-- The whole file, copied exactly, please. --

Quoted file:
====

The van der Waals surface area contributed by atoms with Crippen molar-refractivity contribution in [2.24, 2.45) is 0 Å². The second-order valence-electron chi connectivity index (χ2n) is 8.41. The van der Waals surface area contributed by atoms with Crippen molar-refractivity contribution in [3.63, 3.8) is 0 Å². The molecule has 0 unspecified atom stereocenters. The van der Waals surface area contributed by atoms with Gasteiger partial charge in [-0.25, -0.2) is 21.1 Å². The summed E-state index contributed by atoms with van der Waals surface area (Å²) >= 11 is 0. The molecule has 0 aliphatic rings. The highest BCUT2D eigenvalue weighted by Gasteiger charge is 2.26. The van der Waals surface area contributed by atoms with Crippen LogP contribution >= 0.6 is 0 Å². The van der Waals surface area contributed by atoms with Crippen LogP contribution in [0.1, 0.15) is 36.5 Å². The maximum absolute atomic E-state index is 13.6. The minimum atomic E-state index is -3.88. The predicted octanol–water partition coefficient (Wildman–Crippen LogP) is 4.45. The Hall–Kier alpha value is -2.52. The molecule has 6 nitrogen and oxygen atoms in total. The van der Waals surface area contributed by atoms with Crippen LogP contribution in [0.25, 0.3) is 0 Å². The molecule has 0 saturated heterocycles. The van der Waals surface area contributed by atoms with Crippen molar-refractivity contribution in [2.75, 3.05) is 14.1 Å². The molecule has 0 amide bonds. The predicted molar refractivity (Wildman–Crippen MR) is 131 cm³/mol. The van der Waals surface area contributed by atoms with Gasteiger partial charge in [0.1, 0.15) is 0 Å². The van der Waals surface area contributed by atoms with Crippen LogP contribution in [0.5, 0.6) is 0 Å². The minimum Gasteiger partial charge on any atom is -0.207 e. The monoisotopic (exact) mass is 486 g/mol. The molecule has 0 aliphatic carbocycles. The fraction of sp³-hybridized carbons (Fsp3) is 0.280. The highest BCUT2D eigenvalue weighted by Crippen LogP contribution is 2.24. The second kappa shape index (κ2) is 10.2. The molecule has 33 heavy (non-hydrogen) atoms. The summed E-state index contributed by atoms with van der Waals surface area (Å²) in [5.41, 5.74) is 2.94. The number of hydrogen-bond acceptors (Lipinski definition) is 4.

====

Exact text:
The van der Waals surface area contributed by atoms with Crippen molar-refractivity contribution in [2.24, 2.45) is 0 Å². The second-order valence-electron chi connectivity index (χ2n) is 8.41. The van der Waals surface area contributed by atoms with Crippen molar-refractivity contribution in [3.63, 3.8) is 0 Å². The molecule has 0 unspecified atom stereocenters. The van der Waals surface area contributed by atoms with Gasteiger partial charge in [-0.25, -0.2) is 21.1 Å². The summed E-state index contributed by atoms with van der Waals surface area (Å²) >= 11 is 0. The molecule has 0 aliphatic rings. The highest BCUT2D eigenvalue weighted by Gasteiger charge is 2.26. The van der Waals surface area contributed by atoms with Crippen LogP contribution >= 0.6 is 0 Å². The van der Waals surface area contributed by atoms with Crippen LogP contribution in [0.1, 0.15) is 36.5 Å². The maximum absolute atomic E-state index is 13.6. The minimum atomic E-state index is -3.88. The predicted octanol–water partition coefficient (Wildman–Crippen LogP) is 4.45. The Hall–Kier alpha value is -2.52. The molecule has 6 nitrogen and oxygen atoms in total. The van der Waals surface area contributed by atoms with Crippen LogP contribution in [0.25, 0.3) is 0 Å². The molecule has 0 saturated heterocycles. The van der Waals surface area contributed by atoms with Crippen molar-refractivity contribution in [2.75, 3.05) is 14.1 Å². The molecule has 0 amide bonds. The predicted molar refractivity (Wildman–Crippen MR) is 131 cm³/mol. The van der Waals surface area contributed by atoms with Gasteiger partial charge in [0.1, 0.15) is 0 Å². The van der Waals surface area contributed by atoms with Crippen LogP contribution in [0.5, 0.6) is 0 Å². The minimum Gasteiger partial charge on any atom is -0.207 e. The monoisotopic (exact) mass is 486 g/mol. The molecule has 0 aliphatic carbocycles. The fraction of sp³-hybridized carbons (Fsp3) is 0.280. The highest BCUT2D eigenvalue weighted by Crippen LogP contribution is 2.24. The second kappa shape index (κ2) is 10.2. The molecule has 33 heavy (non-hydrogen) atoms. The summed E-state index contributed by atoms with van der Waals surface area (Å²) in [5.41, 5.74) is 2.94. The number of hydrogen-bond acceptors (Lipinski definition) is 4.